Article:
Survey of Developments in Australian Private International Law 2013

Andrew Lu, Rishi Gulati, Thinesh Thillainadarajah, Rob Leonard

Research output: Contribution to journalArticlepeer-review


This review of the Australian developments in private international law covers
developments in 2013. It again adopts the qualitative approach and traditional
conflicts structure of previous annual reviews.

The developments of broader interest occur in a small number of cases decided
in the past year, the entry into force of the Trans-Tasman Proceedings Regime on 11 October 2013, and further progress on the Hague Judgments Project since its relaunch in 2011 including a further meeting of the expert and working groups in
February 2013 to address recognition and enforcement mechanisms as well as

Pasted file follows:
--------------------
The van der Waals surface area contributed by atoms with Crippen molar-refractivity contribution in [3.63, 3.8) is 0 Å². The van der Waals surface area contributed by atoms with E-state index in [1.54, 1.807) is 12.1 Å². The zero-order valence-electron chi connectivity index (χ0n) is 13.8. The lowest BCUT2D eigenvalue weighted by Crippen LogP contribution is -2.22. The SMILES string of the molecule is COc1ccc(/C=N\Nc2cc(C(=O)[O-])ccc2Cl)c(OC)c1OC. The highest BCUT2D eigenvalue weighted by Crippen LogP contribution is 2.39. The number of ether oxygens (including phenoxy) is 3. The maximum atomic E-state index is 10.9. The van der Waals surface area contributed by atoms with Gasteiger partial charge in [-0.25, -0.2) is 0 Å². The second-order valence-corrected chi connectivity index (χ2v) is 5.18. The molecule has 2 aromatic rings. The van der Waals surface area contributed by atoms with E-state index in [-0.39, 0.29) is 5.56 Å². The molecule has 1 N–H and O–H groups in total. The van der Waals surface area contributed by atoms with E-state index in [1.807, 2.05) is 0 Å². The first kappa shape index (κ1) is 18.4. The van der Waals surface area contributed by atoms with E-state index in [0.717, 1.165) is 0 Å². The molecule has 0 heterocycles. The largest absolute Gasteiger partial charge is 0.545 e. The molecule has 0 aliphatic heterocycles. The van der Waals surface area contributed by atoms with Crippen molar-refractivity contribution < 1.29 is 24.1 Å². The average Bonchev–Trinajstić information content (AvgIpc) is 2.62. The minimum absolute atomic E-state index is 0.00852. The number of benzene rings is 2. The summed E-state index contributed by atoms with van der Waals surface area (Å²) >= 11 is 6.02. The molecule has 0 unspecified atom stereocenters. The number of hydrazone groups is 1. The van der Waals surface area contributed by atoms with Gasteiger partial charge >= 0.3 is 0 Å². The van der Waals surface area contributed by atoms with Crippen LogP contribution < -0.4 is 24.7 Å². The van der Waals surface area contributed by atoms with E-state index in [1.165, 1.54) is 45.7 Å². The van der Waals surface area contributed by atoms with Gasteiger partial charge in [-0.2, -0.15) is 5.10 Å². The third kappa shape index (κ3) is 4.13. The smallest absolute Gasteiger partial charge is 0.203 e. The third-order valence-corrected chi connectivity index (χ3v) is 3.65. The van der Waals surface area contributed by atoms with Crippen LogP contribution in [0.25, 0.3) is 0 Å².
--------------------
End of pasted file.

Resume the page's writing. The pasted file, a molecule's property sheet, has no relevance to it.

jurisdictional issues, such as parallel proceedings. The Standing Council on Law and Justice’s project to reform Australia’s private international law also continues.
We begin with this year in review from an international perspective. Australia is
an active participant in international efforts to harmonise international private and commercial law. The Judgments Project of the Hague Conference on Private
International Law, the Choice of Court Convention, and the Draft Hague Principles
on Choice of Law in International Commercial Principles all merit our comments in this chapter. We then summarise and comment upon some of the cases that have
attracted our attention. A large number of cases applied established principles, or
turned on particular facts, and are therefore not discussed in this chapter. Of the cases we have chosen to discuss, the matters and amounts in dispute range from
NZ$161,876 for two spray tanning booths, to more than $20 million in a contractual dispute over a copper mine in Botswana.
Original languageEnglish
Pages (from-to)533-560
JournalAustralian Year Book of International law
Publication statusPublished - 2015

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